(B) The amount of any fees that are not a term or condition of employment.

(C) Admission requirements for students, conditions for the award of certificates and degrees to students, which include what is required for students to achieve satisfactory progress toward their degrees, and the content and supervision of courses, curricula, and research programs, as those terms are intended by the standing orders of the regents or the directors.

(D) Procedures and policies to be used for the appointment, promotion, and tenure of members of the academic senate, the procedures to be used for the evaluation of the members of the academic senate, and the procedures for processing grievances of members of the academic senate. The exclusive representative of members of the academic senate shall have the right to consult and be consulted on matters excluded from the scope of representation pursuant to this subparagraph. If the academic senate determines that any matter in this subparagraph should be within the scope of representation, or if any matter in this subparagraph is withdrawn from the responsibility of the academic senate, the matter shall be within the scope of representation.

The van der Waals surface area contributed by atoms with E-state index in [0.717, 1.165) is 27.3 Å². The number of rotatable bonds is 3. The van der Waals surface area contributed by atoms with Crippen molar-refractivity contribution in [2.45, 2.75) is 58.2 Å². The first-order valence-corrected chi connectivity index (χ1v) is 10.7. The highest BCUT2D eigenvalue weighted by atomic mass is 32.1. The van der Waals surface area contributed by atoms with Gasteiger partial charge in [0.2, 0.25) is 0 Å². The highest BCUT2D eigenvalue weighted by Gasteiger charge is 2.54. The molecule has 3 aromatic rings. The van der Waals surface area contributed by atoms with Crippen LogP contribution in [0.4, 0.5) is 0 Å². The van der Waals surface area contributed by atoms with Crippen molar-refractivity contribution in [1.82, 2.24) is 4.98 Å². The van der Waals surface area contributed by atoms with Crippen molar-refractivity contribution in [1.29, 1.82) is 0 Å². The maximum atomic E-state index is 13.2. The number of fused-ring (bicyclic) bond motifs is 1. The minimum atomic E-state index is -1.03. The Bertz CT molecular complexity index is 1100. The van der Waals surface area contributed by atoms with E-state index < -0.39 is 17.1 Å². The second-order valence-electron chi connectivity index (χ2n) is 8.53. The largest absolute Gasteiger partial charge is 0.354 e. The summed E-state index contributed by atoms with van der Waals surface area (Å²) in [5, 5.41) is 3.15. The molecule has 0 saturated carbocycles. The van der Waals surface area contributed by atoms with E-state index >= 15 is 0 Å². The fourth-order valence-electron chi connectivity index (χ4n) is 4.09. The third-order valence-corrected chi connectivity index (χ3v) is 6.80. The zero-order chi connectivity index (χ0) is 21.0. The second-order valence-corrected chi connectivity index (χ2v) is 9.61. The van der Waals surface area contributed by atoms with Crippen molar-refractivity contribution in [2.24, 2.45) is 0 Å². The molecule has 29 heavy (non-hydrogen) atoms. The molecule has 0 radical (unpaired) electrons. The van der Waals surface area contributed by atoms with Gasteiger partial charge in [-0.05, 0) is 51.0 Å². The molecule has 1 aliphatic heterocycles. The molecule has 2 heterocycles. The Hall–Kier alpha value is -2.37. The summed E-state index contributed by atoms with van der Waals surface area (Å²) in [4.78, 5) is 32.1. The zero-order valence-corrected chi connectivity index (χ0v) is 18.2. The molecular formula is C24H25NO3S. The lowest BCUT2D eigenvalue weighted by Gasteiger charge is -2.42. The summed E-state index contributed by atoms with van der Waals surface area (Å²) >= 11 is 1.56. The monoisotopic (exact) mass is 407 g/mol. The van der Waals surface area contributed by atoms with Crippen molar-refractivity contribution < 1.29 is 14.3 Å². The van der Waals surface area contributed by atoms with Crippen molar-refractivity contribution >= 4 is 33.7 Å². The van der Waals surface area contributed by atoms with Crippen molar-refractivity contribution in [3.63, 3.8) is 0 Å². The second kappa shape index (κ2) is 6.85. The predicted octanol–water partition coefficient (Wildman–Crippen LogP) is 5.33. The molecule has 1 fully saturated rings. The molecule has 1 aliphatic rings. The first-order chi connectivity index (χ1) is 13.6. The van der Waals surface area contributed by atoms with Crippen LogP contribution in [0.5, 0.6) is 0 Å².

(2) All matters not within the scope of representation are reserved to the employer and may not be subject to meeting and conferring, provided that nothing herein may be construed to limit the right of the employer to consult with any employees or employee organization on any matter outside the scope of representation.

(r) (1) For purposes of the California State University only, “scope of representation” means, and is limited to, wages, hours of employment, and other terms and conditions of employment. The scope of representation shall not include:

(A) Consideration of the merits, necessity, or organization of any service, activity, or program established by statute or regulations adopted by the trustees, except for the terms and conditions of employment of employees who may be affected thereby.